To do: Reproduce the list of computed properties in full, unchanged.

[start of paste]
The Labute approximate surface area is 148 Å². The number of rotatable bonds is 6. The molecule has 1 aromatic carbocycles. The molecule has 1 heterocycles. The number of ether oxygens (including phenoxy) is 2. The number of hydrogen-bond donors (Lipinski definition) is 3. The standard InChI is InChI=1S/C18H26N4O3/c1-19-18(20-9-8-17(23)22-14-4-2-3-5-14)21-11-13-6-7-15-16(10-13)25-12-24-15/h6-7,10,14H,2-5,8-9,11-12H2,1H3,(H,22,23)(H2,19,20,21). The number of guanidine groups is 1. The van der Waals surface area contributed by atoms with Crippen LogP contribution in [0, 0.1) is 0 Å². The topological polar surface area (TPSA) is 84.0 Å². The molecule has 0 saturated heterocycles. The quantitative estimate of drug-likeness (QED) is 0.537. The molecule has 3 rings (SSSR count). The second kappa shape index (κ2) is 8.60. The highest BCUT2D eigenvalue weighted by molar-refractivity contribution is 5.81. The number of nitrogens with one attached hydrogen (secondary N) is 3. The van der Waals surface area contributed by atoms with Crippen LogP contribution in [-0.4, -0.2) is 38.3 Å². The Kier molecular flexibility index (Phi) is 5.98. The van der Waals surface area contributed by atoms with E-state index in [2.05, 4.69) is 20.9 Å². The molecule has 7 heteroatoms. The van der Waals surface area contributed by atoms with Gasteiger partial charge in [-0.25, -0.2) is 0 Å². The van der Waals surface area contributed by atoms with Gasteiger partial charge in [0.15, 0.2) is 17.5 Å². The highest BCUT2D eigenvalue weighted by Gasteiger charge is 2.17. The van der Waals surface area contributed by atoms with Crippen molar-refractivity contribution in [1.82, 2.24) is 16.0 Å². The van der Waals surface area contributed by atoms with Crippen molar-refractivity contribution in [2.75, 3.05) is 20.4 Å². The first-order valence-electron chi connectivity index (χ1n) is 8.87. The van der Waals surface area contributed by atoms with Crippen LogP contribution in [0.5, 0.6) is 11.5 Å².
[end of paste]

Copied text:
The Labute approximate surface area is 148 Å². The number of rotatable bonds is 6. The molecule has 1 aromatic carbocycles. The molecule has 1 heterocycles. The number of ether oxygens (including phenoxy) is 2. The number of hydrogen-bond donors (Lipinski definition) is 3. The standard InChI is InChI=1S/C18H26N4O3/c1-19-18(20-9-8-17(23)22-14-4-2-3-5-14)21-11-13-6-7-15-16(10-13)25-12-24-15/h6-7,10,14H,2-5,8-9,11-12H2,1H3,(H,22,23)(H2,19,20,21). The number of guanidine groups is 1. The van der Waals surface area contributed by atoms with Crippen LogP contribution in [0, 0.1) is 0 Å². The topological polar surface area (TPSA) is 84.0 Å². The molecule has 0 saturated heterocycles. The quantitative estimate of drug-likeness (QED) is 0.537. The molecule has 3 rings (SSSR count). The second kappa shape index (κ2) is 8.60. The highest BCUT2D eigenvalue weighted by molar-refractivity contribution is 5.81. The number of nitrogens with one attached hydrogen (secondary N) is 3. The van der Waals surface area contributed by atoms with Crippen LogP contribution in [-0.4, -0.2) is 38.3 Å². The Kier molecular flexibility index (Phi) is 5.98. The van der Waals surface area contributed by atoms with E-state index in [2.05, 4.69) is 20.9 Å². The molecule has 7 heteroatoms. The van der Waals surface area contributed by atoms with Gasteiger partial charge in [-0.25, -0.2) is 0 Å². The van der Waals surface area contributed by atoms with Gasteiger partial charge in [0.15, 0.2) is 17.5 Å². The highest BCUT2D eigenvalue weighted by Gasteiger charge is 2.17. The van der Waals surface area contributed by atoms with Crippen molar-refractivity contribution in [1.82, 2.24) is 16.0 Å². The van der Waals surface area contributed by atoms with Crippen molar-refractivity contribution in [2.75, 3.05) is 20.4 Å². The first-order valence-electron chi connectivity index (χ1n) is 8.87. The van der Waals surface area contributed by atoms with Crippen LogP contribution in [0.5, 0.6) is 11.5 Å².